Engineering students in public universities will have to repeat some subjects the industry regulator is dissatisfied with before they can graduate.
This is among the “mitigation measures” the Engineering Board of Kenya (EBK) and the universities are discussing to ensure the gaps in training as identified by the regulator are addressed.
The board had declined to approve some courses due to what it termed as universities’ lack of capacity to train, there by putting careers of thousands of engineering students, some of them awaiting graduation, in jeopardy.
This effectively means that the students will take longer to complete their degrees programmes, which in turn translates to additional costs.
An engineering degree course takes up to five years.
On Monday, both Education Cabinet Secretary Jacob Kaimenyi and EBK registrar Nicholas Mulinge said talks were on to determine how the quality of training of the engineers will be improved.
“We’ve looked at the areas that need improvement and the universities have given a timeline when they can meet the demands,” Mr Mulinge said.
“Students will have to resit certain units before we can accredit those degree programmes to ensure they are fully prepared for the industry.”
He emphasised: “Public safety must be prioritised in training and the re-evaluation is not to hurt the students. It is not our intention to keep the students in the universities longer than they expected but it is important that we remain firm to ensure our graduates are properly trained.”
Several universities, among them Jomo Kenyatta University of Agriculture and Technology (JKUAT), Technical University of Mombasa, Dedan Kimathi, Kenyatta and Masinde Muliro had all been closed following student protests after EBK declined to approve some engineering courses.
Prof Kaimenyi said his ministry was working with the engineers’ board to ensure students affected by the closures graduate once the matter is resolved.
He said Higher Education Principal Secretary Colleta Suda was chairing a technical committee of public universities vice-chancellors to find more ways on how the issues raised will be addressed.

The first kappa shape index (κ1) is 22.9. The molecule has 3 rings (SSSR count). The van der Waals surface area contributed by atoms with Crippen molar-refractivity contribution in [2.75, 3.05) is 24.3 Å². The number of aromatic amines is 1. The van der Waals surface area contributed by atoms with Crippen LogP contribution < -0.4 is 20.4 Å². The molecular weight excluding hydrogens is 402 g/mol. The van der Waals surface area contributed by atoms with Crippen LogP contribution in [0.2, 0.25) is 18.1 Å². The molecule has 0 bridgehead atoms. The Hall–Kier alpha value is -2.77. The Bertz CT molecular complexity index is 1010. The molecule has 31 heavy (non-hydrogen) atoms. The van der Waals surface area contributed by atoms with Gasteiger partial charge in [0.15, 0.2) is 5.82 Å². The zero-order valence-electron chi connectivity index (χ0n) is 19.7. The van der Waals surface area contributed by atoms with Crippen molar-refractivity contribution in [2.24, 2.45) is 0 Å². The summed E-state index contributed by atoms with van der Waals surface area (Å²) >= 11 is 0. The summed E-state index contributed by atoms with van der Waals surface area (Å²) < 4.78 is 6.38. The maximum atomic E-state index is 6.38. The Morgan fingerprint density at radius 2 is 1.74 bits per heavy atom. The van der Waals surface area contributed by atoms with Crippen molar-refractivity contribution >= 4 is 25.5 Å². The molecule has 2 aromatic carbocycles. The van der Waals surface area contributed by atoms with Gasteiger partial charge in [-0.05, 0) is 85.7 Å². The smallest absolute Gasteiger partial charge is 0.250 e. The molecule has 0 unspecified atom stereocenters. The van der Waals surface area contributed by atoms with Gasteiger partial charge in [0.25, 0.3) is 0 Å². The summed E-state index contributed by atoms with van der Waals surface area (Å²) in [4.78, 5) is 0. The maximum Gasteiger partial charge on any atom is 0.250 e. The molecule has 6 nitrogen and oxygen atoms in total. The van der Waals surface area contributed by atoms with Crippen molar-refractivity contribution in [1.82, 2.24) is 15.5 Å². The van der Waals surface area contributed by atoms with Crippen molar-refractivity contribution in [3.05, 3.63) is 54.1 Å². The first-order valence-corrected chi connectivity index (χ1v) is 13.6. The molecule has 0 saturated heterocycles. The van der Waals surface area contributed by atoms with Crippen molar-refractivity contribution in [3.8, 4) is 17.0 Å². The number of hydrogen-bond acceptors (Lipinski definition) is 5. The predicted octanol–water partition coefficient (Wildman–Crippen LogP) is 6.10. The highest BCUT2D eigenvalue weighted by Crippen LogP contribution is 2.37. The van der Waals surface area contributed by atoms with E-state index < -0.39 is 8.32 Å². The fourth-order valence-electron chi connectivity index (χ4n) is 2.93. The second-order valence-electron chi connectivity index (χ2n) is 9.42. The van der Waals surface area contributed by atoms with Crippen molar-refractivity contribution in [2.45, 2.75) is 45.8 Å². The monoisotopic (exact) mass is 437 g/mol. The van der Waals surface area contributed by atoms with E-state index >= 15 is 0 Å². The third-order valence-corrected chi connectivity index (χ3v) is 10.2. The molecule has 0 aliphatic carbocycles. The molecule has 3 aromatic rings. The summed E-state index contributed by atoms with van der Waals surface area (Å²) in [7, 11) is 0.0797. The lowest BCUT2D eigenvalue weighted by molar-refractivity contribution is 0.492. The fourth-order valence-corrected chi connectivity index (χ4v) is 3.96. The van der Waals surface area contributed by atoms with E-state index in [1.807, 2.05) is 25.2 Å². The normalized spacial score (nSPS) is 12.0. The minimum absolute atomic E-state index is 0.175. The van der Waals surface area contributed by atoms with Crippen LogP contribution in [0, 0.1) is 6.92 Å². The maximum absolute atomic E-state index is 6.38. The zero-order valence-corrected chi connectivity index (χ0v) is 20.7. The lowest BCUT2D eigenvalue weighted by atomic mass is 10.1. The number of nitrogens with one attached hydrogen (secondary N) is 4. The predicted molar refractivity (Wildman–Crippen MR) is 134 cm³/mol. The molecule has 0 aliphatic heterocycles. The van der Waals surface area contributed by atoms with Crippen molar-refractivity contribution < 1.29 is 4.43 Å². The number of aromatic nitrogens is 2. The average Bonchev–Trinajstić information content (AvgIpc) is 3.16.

The Engineers Act (2011) mandates EBK to approve and accredit all programmes offered by public and private universities and other tertiary level institutions.
Only four public universities — Nairobi, Moi, JKUAT and Egerton — have been cleared to offer some courses in engineering.
At the UoN, only five courses — Civil, Agriculture, Mechanical, Electrical and Electronics and Electrical engineering — will be offered.
Moi will offer 13 of engineering courses, among them Electrical and Communication, Civil and Structural, Textile, Chemical and Process and Production Engineering.
KU will offer five courses namely Civil, Electrical and Electronics, Energy, Mechanical and Manufacturing and Computing and Information Technology.
At JKUAT Marine Engineering and Mining and Mineral Processing Engineering are yet to be accredited although the principal of the College of Engineering and Technology, Prof Bernard Ikua, said they had hired senior lecturers from the Netherlands, Korea and China to meet the quality demands.
Currently, the university offers Civil, Mechanical, Electrical and Electronics, Mechatronics, Agriculture and Bio Systems Engineering.
Egerton will offer only one course; Agricultural Engineering.
The principal at the College of Architecture and Engineering at the university, Prof Bernard Njoroge, said universities should stay ahead of the demands of the board by ensuring training was beyond reproach.
“Engineering courses have a huge implication on the lives of citizens, hence, the need to treat these courses with such seriousness,” Prof Njoroge said. “There’s a need for regulation and all institutions must be accredited.”